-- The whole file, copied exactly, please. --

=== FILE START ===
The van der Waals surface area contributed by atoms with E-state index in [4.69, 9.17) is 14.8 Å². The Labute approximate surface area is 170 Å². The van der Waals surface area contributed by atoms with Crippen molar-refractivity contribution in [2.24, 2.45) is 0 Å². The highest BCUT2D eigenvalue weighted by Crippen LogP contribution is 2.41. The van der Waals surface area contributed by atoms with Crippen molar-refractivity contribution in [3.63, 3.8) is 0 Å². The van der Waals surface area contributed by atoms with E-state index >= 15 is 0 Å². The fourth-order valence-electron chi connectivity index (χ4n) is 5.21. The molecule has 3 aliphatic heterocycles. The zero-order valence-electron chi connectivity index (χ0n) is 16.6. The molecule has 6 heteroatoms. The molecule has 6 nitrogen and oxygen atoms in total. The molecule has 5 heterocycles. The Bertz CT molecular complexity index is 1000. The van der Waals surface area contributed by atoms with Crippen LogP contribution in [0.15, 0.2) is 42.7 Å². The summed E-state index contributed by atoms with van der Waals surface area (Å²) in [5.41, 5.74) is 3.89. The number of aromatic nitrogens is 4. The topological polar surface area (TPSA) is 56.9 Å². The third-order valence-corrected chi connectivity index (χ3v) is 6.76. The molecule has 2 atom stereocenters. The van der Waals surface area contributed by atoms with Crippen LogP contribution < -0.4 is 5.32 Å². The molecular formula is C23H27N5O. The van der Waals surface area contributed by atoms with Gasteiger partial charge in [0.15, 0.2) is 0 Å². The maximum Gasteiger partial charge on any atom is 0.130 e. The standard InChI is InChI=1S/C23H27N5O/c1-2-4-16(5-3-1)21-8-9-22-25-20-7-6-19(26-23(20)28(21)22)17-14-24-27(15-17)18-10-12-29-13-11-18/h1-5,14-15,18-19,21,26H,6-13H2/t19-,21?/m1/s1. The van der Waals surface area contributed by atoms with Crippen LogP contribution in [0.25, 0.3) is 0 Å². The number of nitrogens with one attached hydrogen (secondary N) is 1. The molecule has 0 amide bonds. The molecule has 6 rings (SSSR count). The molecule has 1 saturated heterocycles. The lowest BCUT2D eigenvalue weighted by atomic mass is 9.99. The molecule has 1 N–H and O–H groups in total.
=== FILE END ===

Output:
The van der Waals surface area contributed by atoms with E-state index in [4.69, 9.17) is 14.8 Å². The Labute approximate surface area is 170 Å². The van der Waals surface area contributed by atoms with Crippen molar-refractivity contribution in [2.24, 2.45) is 0 Å². The highest BCUT2D eigenvalue weighted by Crippen LogP contribution is 2.41. The van der Waals surface area contributed by atoms with Crippen molar-refractivity contribution in [3.63, 3.8) is 0 Å². The van der Waals surface area contributed by atoms with E-state index >= 15 is 0 Å². The fourth-order valence-electron chi connectivity index (χ4n) is 5.21. The molecule has 3 aliphatic heterocycles. The zero-order valence-electron chi connectivity index (χ0n) is 16.6. The molecule has 6 heteroatoms. The molecule has 6 nitrogen and oxygen atoms in total. The molecule has 5 heterocycles. The Bertz CT molecular complexity index is 1000. The van der Waals surface area contributed by atoms with Crippen LogP contribution in [0.15, 0.2) is 42.7 Å². The summed E-state index contributed by atoms with van der Waals surface area (Å²) in [5.41, 5.74) is 3.89. The number of aromatic nitrogens is 4. The topological polar surface area (TPSA) is 56.9 Å². The third-order valence-corrected chi connectivity index (χ3v) is 6.76. The molecule has 2 atom stereocenters. The van der Waals surface area contributed by atoms with Crippen LogP contribution < -0.4 is 5.32 Å². The molecular formula is C23H27N5O. The van der Waals surface area contributed by atoms with Gasteiger partial charge in [0.15, 0.2) is 0 Å². The maximum Gasteiger partial charge on any atom is 0.130 e. The standard InChI is InChI=1S/C23H27N5O/c1-2-4-16(5-3-1)21-8-9-22-25-20-7-6-19(26-23(20)28(21)22)17-14-24-27(15-17)18-10-12-29-13-11-18/h1-5,14-15,18-19,21,26H,6-13H2/t19-,21?/m1/s1. The van der Waals surface area contributed by atoms with Crippen LogP contribution in [0.25, 0.3) is 0 Å². The number of nitrogens with one attached hydrogen (secondary N) is 1. The molecule has 0 amide bonds. The molecule has 6 rings (SSSR count). The molecule has 1 saturated heterocycles. The lowest BCUT2D eigenvalue weighted by atomic mass is 9.99. The molecule has 1 N–H and O–H groups in total.